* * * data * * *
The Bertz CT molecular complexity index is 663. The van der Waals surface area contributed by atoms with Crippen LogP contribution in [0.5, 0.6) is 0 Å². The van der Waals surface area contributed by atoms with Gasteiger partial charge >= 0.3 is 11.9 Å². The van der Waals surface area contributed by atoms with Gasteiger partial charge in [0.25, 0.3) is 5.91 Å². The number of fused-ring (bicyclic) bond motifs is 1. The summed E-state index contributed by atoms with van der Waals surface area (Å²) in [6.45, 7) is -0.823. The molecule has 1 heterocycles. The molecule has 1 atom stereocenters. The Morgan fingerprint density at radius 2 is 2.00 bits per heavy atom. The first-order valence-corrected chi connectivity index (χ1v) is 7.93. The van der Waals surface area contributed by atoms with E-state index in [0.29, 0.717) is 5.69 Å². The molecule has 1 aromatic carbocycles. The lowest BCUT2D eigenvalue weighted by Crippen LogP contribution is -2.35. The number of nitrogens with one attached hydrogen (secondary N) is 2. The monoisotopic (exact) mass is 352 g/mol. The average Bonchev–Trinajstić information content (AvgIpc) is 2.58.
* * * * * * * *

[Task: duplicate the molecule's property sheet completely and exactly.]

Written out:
The Bertz CT molecular complexity index is 663. The van der Waals surface area contributed by atoms with Crippen LogP contribution in [0.5, 0.6) is 0 Å². The van der Waals surface area contributed by atoms with Gasteiger partial charge >= 0.3 is 11.9 Å². The van der Waals surface area contributed by atoms with Gasteiger partial charge in [0.25, 0.3) is 5.91 Å². The number of fused-ring (bicyclic) bond motifs is 1. The summed E-state index contributed by atoms with van der Waals surface area (Å²) in [6.45, 7) is -0.823. The molecule has 1 heterocycles. The molecule has 1 atom stereocenters. The Morgan fingerprint density at radius 2 is 2.00 bits per heavy atom. The first-order valence-corrected chi connectivity index (χ1v) is 7.93. The van der Waals surface area contributed by atoms with E-state index in [0.29, 0.717) is 5.69 Å². The molecule has 1 aromatic carbocycles. The lowest BCUT2D eigenvalue weighted by Crippen LogP contribution is -2.35. The number of nitrogens with one attached hydrogen (secondary N) is 2. The monoisotopic (exact) mass is 352 g/mol. The average Bonchev–Trinajstić information content (AvgIpc) is 2.58.